Kali is a particularly appropriate image for conveying the idea of the world as the play of the gods. The spontaneous, effortless, dizzying creativity of the divine reflex is conveyed in her wild appearance. Insofar as kali is identified with the phenomenal world, she presents a picture of that world that underlies its ephemeral and unpredictable nature. In her mad dancing, disheveled hair, and eerie howl there is made present the hint of a world reeling, careening out of control. The world is created and destroyed in Kali's wild dancing, and the truth of redemption lies in man's awareness that he is invited to take part in that dance, to yield to the frenzied beat of the Mother's dance of life and death.
O Kali, my Mother full of Bliss! Enchantress of the almighty Shiva!In Thy delirious joy Thou dancest, clapping Thy hands together!Thou art the Mover of all that move, and we are but Thy helpless toys
Kali and her attendants dance to rhythms pounded out by Shiva (Lord of destruction) and his animal-headed attendants who dwell in the Himalayas. Associated with chaos and uncontrollable destruction, Kali's own retinue brandishes swords and holds aloft skull cups from which they drink the blood that intoxicates them. Kali, like Shiva, has a third eye, but in all other respects the two are distinguished from one another. In contrast to Shiva's sweet expression, plump body, and ash white complexion, dark kali's emaciated limbs, angular gestures, and fierce grimace convey a wild intensity. Her loose hair, skull garland, and tiger wrap whip around her body as she stomps and claps to the rhythm of the dance.
Many stories describe Kali's dance with Shiva as one that "threatens to destroy the world" by its savage power. Art historian Stella Kramrisch has noted that the image of kali dancing with Shiva follows closely the myth of the demon Daruka. When Shiva asks his wife Parvati to destroy this demon, she enters Shiva's body and transforms herself from the poison that is stored in his throat. She emerges from Shiva as Kali, ferocious in appearance, and with the help of her flesh eating retinue attacks and defeats the demon. Kali however became so intoxicated by the blood lust of battle that her aroused fury and wild hunger threatened to destroy the whole world. She continued her ferocious rampage until Shiva manifested himself as an infant and lay crying in the midst of the corpse-strewn field. Kali, deceived by Shiva's power of illusion, became calm as she suckled the baby. When evening approached, Shiva performed the dance of creation (tandava) to please the goddess.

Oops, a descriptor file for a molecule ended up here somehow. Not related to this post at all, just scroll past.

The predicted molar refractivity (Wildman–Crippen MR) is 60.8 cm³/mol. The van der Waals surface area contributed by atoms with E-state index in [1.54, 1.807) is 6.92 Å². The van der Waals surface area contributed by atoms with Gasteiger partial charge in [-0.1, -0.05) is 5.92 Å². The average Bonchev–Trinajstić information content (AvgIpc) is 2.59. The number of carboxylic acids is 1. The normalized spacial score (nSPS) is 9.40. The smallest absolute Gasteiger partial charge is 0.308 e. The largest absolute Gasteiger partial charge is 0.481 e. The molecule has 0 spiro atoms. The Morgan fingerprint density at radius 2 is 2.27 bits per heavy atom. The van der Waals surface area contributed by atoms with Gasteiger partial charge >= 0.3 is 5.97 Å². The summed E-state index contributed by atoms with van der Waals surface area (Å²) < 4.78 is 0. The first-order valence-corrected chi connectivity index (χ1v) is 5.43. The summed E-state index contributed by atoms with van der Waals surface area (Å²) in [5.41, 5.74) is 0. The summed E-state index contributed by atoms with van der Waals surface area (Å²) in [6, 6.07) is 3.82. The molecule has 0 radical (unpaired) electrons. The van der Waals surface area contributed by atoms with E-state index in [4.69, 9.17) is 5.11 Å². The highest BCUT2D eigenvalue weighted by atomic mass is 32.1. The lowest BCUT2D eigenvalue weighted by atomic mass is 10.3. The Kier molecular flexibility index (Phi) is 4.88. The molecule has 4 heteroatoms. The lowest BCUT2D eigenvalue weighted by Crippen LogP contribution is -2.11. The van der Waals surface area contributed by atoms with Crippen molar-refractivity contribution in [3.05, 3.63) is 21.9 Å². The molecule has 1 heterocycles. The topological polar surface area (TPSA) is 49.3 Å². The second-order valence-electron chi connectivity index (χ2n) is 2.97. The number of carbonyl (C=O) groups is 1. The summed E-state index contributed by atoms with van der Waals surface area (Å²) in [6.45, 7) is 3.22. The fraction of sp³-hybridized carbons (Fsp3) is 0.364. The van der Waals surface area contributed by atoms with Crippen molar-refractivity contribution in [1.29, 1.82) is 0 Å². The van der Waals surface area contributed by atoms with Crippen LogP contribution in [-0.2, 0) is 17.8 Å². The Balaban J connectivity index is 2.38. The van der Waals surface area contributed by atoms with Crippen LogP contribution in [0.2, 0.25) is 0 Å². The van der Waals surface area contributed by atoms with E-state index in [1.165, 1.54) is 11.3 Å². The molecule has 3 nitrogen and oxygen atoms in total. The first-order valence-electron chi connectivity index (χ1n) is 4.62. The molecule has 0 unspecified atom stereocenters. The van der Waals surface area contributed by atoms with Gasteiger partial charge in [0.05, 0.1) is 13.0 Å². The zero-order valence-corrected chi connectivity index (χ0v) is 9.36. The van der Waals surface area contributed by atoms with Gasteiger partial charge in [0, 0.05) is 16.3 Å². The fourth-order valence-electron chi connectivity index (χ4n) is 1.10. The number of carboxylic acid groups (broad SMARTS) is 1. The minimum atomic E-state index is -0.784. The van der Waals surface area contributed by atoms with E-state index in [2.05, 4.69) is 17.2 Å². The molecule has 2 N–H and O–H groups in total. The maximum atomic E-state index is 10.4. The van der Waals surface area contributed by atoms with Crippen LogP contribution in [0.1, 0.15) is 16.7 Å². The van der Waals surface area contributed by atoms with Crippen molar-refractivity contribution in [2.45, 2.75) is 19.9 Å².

This terrific and poignant imagery starkly reveals the nature of Kali as the Divine Mother. Ramaprasad expresses his feelings thus:
Behold my Mother playing with Shiva, lost in an ecstasy of joy!Drunk with a draught of celestial wine, She reels, and yet does not fall. Erect She stands on Shiva's bosom, and the earth Trembles under Her tread; She and Her Lord are mad with frenzy, casting Aside all fear and shame.
... Ramprasad (1718-75)
Kali's human and maternal qualities continue to define the goddess for most of her devotees to this day. In human relationships, the love between mother and child is usually considered the purest and strongest. In the same way, the love between the Mother Goddess and her human children is considered the closest and tenderest relationship with divinity. Accordingly, Kali's devotees form a particularly intimate and loving bond with her. But the devotee never forgets Kali's demonic, frightening aspects. He does not distort Kali's nature and the truths she reveals; he does not refuse to meditate on her terrifying features. He mentions these repeatedly in his songs but is never put off or repelled by them. Kali may be frightening, the mad, forgetful mistress of a world spinning out of control, but she is, after all, the Mother of all.
O Kali! Why dost Thou roam about nude? Art Thou not ashamed, Mother! Garb and ornaments Thou hast none; yet Thou Pridest in being King's daughter. O Mother! Is it a virtue of Thy family that Thou Placest thy feet on Thy husband? Thou art nude; Thy husband is nude; you both roam cremation grounds. O Mother! We are all ashamed of you; do put on thy garb. Thou hast cast away Thy necklace of jewels, Mother, And worn a garland of human heads.Prasada says, "Mother! Thy fierce beauty has frightenedThy nude consort.
The soul that worships becomes always a little child: the soul that becomes a child finds God oftenest as mother.
Kali's boon is won when man confronts or accepts her and the realities she dramatically conveys to him. The image of Kali, in a variety of ways, teaches man that pain, sorrow, decay, death, and destruction are not to be overcome or conquered by denying them or explaining them away. Pain and sorrow are woven into the texture of man's life so thoroughly that to deny them is ultimately futile. For man to realize the fullness of his being, for man to exploit his potential as a human being, he must finally accept this dimension of existence. Kali's boon is freedom, the freedom of the child to revel in the moment, and it is won only after confrontation or acceptance of death. To ignore death, to pretend that one is physically immortal, to pretend that one's ego is the center of things, is to provoke Kali's mocking laughter. To confront or accept death, on the contrary, is to realize a mode of being that can delight and revel in the play of the gods. To accept one's mortality is to be able to let go, to be able to sing, dance, and shout.
"The Primordial Power is ever at play.She is creating, preserving, and destroying in play, as it were. This Power is called kAli. kAli is verily Brahman,and Brahman is verily kAli. It is one and the same Reality."